Snowden leaks 'worst ever loss to British intelligence'

Sir David Omand
Image caption,
Sir David called the leaks the "most catastrophic ever"

Leaked surveillance programme details have been the "most catastrophic loss to British intelligence ever", a senior UK security expert has said.

Former No 10 adviser Sir David Omand said he assumed data leaked by ex-US intelligence worker Edward Snowden was being analysed by Russia and China.

He said the breach was worse than that by the Cambridge spy ring in the 1950s.

The Guardian has said it will continue to publish leaks by Mr Snowden, who is now in Russia.

Meanwhile, Business Secretary Vince Cable said the newspaper had performed "a very considerable public service" - appearing to contradict his party leader Nick Clegg who described the publication of the leaks as damaging.

But former Home Secretary Jack Straw hit out at the Guardian saying its stance was "indulgent irresponsibility" which did not help protect the public.

'Proper oversight'

Sir David, the former head of the UK's communications surveillance centre GCHQ, told the Times: "You have to distinguish between the original whistleblowing intent to get a debate going, which is a responsible thing to do, and the stealing of 58,000 top-secret British security documents and who knows how many American documents, which is seriously, seriously damaging.

"The assumption the experts are working on is that all that information or almost all of it will now be in the hands of Moscow and Beijing.

"It's the most catastrophic loss to British intelligence ever, much worse than Burgess and Maclean."

Donald Duart Maclean and Guy Burgess were among a group of British officials who met at Cambridge University and passed information to the Soviet Union during World War II and into the 1950s, other notable members being Kim Philby and Anthony Blunt.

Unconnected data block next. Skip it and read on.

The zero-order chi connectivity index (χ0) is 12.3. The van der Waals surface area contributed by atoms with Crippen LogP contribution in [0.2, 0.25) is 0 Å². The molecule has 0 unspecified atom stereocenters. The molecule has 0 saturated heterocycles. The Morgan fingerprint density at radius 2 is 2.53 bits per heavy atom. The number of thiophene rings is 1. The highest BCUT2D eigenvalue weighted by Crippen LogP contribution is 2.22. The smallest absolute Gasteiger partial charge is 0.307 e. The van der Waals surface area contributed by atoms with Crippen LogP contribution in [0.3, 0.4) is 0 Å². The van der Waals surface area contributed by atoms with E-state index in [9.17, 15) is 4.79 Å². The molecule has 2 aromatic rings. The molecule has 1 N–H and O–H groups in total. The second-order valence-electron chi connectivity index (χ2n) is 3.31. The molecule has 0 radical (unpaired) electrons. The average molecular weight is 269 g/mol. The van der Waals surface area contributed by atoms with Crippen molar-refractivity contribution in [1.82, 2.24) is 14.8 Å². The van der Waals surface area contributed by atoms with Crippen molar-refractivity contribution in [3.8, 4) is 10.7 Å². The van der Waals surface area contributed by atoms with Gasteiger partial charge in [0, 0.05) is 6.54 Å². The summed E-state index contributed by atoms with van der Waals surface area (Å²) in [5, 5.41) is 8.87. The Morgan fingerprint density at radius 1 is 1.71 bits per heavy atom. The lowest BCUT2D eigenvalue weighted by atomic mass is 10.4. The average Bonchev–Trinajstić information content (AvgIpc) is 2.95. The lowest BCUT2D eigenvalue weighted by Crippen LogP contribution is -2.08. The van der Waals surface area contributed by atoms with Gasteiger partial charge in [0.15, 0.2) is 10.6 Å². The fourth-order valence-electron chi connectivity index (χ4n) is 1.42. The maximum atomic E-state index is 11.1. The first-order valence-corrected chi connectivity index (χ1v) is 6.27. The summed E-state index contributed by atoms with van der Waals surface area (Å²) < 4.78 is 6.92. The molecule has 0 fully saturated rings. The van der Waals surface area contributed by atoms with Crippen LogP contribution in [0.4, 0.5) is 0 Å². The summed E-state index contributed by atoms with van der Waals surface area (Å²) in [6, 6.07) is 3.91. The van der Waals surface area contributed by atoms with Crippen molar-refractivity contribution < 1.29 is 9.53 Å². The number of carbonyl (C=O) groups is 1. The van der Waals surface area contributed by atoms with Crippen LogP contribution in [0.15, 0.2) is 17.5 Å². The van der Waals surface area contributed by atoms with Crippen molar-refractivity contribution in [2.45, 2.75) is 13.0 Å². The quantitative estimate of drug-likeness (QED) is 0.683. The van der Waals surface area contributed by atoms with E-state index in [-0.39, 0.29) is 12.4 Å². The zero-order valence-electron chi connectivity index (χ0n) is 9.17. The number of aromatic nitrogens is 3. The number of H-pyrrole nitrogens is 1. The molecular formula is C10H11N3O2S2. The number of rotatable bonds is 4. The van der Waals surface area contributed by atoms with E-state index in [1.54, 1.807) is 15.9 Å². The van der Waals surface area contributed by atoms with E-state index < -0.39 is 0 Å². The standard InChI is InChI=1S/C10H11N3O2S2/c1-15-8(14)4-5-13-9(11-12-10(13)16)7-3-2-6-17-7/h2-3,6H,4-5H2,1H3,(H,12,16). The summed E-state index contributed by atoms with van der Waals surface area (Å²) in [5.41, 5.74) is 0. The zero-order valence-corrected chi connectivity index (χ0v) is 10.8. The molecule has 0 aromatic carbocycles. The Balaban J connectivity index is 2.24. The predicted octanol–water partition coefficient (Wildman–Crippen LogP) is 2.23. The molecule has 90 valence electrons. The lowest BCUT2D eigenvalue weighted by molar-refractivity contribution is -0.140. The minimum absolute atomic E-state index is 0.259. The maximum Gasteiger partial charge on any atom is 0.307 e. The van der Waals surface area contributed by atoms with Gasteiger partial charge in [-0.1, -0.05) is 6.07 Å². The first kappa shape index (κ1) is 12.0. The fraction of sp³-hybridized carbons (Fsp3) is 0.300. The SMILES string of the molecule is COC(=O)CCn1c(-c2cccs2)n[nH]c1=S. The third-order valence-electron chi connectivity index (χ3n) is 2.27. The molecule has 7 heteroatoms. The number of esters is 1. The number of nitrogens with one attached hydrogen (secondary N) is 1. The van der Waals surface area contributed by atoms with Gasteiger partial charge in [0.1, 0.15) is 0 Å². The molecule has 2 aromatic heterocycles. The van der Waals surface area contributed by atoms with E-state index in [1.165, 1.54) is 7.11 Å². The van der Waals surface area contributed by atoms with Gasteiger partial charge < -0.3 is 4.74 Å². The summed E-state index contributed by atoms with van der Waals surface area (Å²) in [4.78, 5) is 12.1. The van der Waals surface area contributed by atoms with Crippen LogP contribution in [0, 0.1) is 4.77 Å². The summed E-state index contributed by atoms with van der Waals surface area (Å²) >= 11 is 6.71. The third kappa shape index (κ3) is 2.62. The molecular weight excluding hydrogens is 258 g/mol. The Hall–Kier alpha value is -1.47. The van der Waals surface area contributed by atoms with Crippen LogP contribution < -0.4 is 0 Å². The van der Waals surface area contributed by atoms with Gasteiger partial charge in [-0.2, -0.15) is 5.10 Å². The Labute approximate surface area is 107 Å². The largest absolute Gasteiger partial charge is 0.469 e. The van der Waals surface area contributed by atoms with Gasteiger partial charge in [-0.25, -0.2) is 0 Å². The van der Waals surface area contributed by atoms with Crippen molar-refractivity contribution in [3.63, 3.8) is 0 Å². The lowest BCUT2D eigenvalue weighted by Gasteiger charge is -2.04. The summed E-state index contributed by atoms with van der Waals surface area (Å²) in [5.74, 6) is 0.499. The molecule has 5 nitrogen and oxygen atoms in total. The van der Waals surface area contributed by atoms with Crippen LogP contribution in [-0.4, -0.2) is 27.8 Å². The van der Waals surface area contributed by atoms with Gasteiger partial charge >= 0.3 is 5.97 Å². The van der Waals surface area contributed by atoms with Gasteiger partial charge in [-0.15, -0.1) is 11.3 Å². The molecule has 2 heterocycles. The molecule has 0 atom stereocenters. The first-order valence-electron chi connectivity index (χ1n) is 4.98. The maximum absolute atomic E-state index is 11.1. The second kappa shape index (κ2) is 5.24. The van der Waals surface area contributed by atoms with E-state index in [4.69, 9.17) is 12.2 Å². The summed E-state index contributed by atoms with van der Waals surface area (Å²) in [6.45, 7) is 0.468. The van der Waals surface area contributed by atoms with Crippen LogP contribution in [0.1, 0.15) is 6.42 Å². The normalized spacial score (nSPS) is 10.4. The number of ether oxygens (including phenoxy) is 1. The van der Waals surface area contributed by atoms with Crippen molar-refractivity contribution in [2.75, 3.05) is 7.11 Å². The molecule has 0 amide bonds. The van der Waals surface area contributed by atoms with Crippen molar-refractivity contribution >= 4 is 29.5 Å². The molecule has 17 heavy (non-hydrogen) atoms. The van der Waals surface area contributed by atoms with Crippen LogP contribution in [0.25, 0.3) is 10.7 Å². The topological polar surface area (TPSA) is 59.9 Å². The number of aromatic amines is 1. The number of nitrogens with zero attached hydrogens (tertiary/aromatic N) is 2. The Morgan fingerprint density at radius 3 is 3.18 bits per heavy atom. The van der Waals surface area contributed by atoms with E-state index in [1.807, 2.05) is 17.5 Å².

In May, Mr Snowden leaked information to the Guardian about mass surveillance programmes such as the US National Security Agency's Prism and GCHQ's Tempora operations.

Image caption,
Maclean, left, and Burgess passed western secrets to the Soviet Union.

Mr Cable told BBC Radio 4' Today programme: "I think Mr Snowden's contribution is two-fold. One is a positive one - the whistleblowing, the other is more worrying which is a large amount of genuinely important intelligence material does seem to have been passed across.

"We do need to have proper political oversight of the intelligence services and arguably we haven't until now."

On Thursday, Deputy Prime Minister Mr Clegg said stories in the Guardian about GCHQ "would have been of immense interest to people who want harm".

There was however a legitimate debate to be had about the use of mass surveillance programmes, he added.

Earlier this year, the government's Intelligence and Security committee's powers to scrutinise the work of the security services were increased.

But a source close to Mr Clegg denied a suggestion made by Mr Cable on Today that the deputy prime minister was seeking a specific review of the system of political oversight of the intelligence services.

He said that in the coming months there would only be discussions within government about some of the issues thrown up the Snowden case.

Mr Straw's comments came in an interview to be broadcast on the BBC's Sunday Politics Wales.

He said the Guardian had a "sense of power of having these secrets and excitement... about these secrets has gone to their heads".

"They are blinding themselves about the consequence and also showing an extraordinary naivety and arrogance in implying that they are in a position to judge whether or not particular secrets which they publish are - are or not - likely to damage the national interest," said Mr Straw.

Temporary asylum

On Tuesday the director general of the security service MI5, Andrew Parker, warned in a speech the disclosure of the "reach and limits" of GCHQ's capabilities was a "gift" to terrorists.

Mr Parker dismissed suggestions that the agencies were trawling through people's private lives for anything that looked interesting as "utter nonsense".

Asked about Mr Parker's suggestion, Guardian editor Alan Rusbridger said: "They will always say that. You read histories of intelligence and you go back to the 1990s and the security people were saying the same."

Mr Snowden has been given temporary asylum in Russia. In the US, he faces charges of theft of government property, unauthorised communication of national defence information and wilful communication of classified intelligence.

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